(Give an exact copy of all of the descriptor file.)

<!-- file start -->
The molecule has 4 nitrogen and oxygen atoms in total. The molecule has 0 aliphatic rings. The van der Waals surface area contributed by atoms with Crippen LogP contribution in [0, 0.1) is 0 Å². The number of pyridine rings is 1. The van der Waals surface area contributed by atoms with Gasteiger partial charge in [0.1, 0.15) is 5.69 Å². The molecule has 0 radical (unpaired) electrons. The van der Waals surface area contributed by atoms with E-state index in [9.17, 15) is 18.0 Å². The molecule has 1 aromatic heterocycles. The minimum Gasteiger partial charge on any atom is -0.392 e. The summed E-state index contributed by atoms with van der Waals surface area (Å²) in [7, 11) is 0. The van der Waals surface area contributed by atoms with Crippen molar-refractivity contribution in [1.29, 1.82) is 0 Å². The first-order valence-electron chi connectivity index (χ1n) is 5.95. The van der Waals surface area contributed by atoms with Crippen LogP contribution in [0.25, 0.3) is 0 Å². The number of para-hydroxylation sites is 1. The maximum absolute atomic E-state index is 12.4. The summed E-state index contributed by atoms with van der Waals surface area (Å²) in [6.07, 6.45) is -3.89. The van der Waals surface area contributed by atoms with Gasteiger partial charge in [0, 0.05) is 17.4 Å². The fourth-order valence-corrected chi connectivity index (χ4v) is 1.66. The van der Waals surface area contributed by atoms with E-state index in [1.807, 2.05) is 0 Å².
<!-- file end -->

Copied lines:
The molecule has 4 nitrogen and oxygen atoms in total. The molecule has 0 aliphatic rings. The van der Waals surface area contributed by atoms with Crippen LogP contribution in [0, 0.1) is 0 Å². The number of pyridine rings is 1. The van der Waals surface area contributed by atoms with Gasteiger partial charge in [0.1, 0.15) is 5.69 Å². The molecule has 0 radical (unpaired) electrons. The van der Waals surface area contributed by atoms with E-state index in [9.17, 15) is 18.0 Å². The molecule has 1 aromatic heterocycles. The minimum Gasteiger partial charge on any atom is -0.392 e. The summed E-state index contributed by atoms with van der Waals surface area (Å²) in [7, 11) is 0. The van der Waals surface area contributed by atoms with Crippen molar-refractivity contribution in [1.29, 1.82) is 0 Å². The first-order valence-electron chi connectivity index (χ1n) is 5.95. The van der Waals surface area contributed by atoms with Crippen LogP contribution in [0.25, 0.3) is 0 Å². The number of para-hydroxylation sites is 1. The maximum absolute atomic E-state index is 12.4. The summed E-state index contributed by atoms with van der Waals surface area (Å²) in [6.07, 6.45) is -3.89. The van der Waals surface area contributed by atoms with Gasteiger partial charge in [0, 0.05) is 17.4 Å². The fourth-order valence-corrected chi connectivity index (χ4v) is 1.66. The van der Waals surface area contributed by atoms with E-state index in [1.807, 2.05) is 0 Å².